And the conclusion of his second:

If we mean to help the Georgians escape an even worse fate, we must summon up the intelligence and humility to have a dialogue with Putin, Medvedev, Sergie Lavrov, Vitaly Churkin and the rest of them based on straight talk (not of the McCain variety, and if we can somehow find a messenger of the stature and talent to deliver the message in the right way, hard these days), to wit: we screwed up overly propping this guy up and he got too big for his britches, we understand, but for the sake of going forward strategic cooperation (and don’t mention Iran here, at least not as the first example)–as well as stopping further civilian loss of life–agree to work with us in good faith towards a status quo ante as much as possible, don’t enter Tbilisi, and throw show-boats Sarkozy/Kouchner a bone with some possible talk of a going forward EU peacekeeping role (if non-binding, for the time being). This is roughly what we should be saying/doing now, not having the President step up to the White House mike fresh back from the sand volleyball courts of Beijing to gravely declare Russia’s actions are “unacceptable in the 21st century.” Such talk will get us nowhere, instead, it might just fan the flames more (as will Cheney’s threats of “serious consequences”, apparently a favorite sound-bite of his, but this time mentioned only in the context of the U.S.-Russian relationship). Let us be clear: these men’s credibility is a sad joke, and Putin knows it only too well. So let’s get real. Before it’s too late, and more facts are created on the ground, mostly on the backs of innocent civilians throughout Georgia’s various regions.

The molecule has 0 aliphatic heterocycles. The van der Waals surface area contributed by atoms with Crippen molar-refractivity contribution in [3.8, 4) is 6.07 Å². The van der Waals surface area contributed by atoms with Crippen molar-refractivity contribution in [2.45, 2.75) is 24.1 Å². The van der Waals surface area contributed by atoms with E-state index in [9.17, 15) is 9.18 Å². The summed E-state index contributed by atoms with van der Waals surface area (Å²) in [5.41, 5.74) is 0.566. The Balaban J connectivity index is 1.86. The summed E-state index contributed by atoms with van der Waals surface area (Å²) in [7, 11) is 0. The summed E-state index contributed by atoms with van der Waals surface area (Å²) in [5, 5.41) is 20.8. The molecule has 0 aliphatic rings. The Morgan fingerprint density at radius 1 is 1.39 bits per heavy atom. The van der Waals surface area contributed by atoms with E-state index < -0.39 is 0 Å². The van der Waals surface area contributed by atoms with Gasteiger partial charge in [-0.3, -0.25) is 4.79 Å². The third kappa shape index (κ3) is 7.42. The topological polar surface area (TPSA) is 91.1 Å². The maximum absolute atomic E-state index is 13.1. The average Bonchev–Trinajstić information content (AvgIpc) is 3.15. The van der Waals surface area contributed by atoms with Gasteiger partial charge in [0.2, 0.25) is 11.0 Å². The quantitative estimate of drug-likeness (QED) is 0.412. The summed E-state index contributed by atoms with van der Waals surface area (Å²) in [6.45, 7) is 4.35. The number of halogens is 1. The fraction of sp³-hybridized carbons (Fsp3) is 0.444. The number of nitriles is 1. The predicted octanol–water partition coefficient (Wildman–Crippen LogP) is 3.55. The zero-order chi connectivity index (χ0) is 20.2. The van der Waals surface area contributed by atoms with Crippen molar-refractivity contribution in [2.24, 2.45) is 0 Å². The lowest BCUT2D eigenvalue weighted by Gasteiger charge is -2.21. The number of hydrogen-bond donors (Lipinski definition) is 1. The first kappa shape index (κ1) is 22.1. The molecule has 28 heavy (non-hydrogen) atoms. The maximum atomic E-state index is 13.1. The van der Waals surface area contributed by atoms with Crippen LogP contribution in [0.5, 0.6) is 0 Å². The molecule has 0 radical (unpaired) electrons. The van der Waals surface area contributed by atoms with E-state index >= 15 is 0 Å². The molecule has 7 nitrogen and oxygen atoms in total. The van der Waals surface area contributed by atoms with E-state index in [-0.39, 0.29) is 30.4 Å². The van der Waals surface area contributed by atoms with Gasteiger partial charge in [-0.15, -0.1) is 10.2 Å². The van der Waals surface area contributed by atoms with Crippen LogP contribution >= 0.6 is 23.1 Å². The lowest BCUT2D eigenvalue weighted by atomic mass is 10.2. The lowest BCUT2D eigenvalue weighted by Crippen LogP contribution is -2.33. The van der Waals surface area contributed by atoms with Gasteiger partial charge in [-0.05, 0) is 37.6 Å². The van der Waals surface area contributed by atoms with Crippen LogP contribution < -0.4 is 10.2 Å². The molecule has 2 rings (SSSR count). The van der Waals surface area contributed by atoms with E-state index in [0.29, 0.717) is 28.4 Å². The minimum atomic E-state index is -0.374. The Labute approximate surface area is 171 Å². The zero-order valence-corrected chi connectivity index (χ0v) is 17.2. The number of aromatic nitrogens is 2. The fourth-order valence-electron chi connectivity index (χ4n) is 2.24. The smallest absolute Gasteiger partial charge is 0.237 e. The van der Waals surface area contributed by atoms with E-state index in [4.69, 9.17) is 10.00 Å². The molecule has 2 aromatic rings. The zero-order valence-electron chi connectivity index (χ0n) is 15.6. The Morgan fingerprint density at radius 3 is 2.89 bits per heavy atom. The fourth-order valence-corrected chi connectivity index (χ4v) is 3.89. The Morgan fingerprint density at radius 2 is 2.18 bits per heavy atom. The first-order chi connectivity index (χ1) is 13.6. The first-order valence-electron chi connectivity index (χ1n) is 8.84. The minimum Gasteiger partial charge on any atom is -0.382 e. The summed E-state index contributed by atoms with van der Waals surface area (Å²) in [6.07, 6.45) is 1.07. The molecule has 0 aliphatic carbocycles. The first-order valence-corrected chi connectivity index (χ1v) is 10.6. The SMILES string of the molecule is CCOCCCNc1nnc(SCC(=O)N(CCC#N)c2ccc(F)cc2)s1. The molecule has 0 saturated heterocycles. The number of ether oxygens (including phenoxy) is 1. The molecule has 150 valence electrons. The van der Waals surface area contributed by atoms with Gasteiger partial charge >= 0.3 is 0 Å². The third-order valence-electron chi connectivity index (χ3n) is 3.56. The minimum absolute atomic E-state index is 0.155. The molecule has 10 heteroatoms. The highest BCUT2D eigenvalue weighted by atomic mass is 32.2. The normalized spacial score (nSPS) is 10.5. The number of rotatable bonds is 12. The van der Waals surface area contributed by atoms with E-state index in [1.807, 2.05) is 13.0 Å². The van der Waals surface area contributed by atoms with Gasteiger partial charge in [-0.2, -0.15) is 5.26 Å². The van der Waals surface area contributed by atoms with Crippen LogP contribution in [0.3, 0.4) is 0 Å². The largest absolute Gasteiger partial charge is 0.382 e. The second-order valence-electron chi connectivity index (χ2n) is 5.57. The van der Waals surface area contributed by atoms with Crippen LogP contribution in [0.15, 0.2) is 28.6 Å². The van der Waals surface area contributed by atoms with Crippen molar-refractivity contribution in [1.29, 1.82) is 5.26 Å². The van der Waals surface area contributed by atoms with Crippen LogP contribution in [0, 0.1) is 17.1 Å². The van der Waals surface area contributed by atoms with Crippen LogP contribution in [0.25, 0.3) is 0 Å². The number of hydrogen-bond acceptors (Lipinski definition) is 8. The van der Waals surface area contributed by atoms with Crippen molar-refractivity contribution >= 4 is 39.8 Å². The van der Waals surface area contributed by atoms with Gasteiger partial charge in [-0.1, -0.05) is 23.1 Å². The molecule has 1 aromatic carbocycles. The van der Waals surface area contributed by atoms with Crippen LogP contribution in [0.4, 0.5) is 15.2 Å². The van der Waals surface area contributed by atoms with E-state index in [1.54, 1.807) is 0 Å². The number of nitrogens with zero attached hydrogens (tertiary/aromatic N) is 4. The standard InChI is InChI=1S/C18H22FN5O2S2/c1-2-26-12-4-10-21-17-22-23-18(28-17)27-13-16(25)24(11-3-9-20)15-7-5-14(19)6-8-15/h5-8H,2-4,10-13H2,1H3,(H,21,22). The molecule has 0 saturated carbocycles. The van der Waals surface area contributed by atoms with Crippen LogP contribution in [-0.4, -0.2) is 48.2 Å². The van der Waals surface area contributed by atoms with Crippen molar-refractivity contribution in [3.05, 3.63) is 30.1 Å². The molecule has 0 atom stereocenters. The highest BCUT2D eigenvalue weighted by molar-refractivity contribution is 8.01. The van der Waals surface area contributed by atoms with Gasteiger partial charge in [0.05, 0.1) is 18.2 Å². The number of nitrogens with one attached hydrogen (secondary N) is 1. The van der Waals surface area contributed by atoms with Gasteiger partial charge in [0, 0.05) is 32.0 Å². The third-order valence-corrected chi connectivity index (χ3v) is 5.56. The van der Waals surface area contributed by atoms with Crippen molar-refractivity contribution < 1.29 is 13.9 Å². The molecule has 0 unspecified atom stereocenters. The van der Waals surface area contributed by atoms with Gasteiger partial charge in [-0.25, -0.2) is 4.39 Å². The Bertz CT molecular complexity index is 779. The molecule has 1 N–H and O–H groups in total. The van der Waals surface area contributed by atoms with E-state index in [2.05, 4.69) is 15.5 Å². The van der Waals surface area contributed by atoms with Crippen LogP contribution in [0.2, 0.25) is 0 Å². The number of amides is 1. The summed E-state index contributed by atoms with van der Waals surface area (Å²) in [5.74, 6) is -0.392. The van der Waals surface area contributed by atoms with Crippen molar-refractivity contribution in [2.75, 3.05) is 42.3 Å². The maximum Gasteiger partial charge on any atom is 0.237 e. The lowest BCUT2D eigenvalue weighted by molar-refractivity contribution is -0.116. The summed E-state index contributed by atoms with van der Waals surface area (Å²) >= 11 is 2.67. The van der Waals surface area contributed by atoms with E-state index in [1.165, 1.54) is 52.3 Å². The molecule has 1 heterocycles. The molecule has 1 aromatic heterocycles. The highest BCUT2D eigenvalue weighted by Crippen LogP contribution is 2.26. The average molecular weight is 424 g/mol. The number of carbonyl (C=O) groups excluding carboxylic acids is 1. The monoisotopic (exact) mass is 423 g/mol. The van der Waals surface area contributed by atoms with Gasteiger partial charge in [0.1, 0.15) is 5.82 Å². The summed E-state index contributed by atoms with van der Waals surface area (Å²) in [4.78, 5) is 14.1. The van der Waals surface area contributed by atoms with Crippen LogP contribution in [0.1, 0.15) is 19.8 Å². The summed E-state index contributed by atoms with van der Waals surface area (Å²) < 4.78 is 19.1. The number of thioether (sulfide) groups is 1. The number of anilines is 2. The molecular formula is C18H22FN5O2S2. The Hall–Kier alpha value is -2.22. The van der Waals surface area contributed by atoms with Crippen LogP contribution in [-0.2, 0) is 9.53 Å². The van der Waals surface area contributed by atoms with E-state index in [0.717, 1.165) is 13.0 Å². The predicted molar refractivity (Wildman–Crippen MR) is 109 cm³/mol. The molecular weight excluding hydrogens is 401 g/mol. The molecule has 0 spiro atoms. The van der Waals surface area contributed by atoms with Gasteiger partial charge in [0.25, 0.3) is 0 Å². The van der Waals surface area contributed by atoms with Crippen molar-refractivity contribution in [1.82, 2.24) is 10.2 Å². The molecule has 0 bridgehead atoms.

I have little further to add to those sentiments. I’ve been sharp before about people quoting others and not thinking and writing for themselves, I realize, but I could only restate what’s been said here. And the difference between this kind of talk about what we can and/or should do and the kind of talk indulged in by heads of state about what we can and/or should do is that said heads of state, hopefully, have the ability to do something.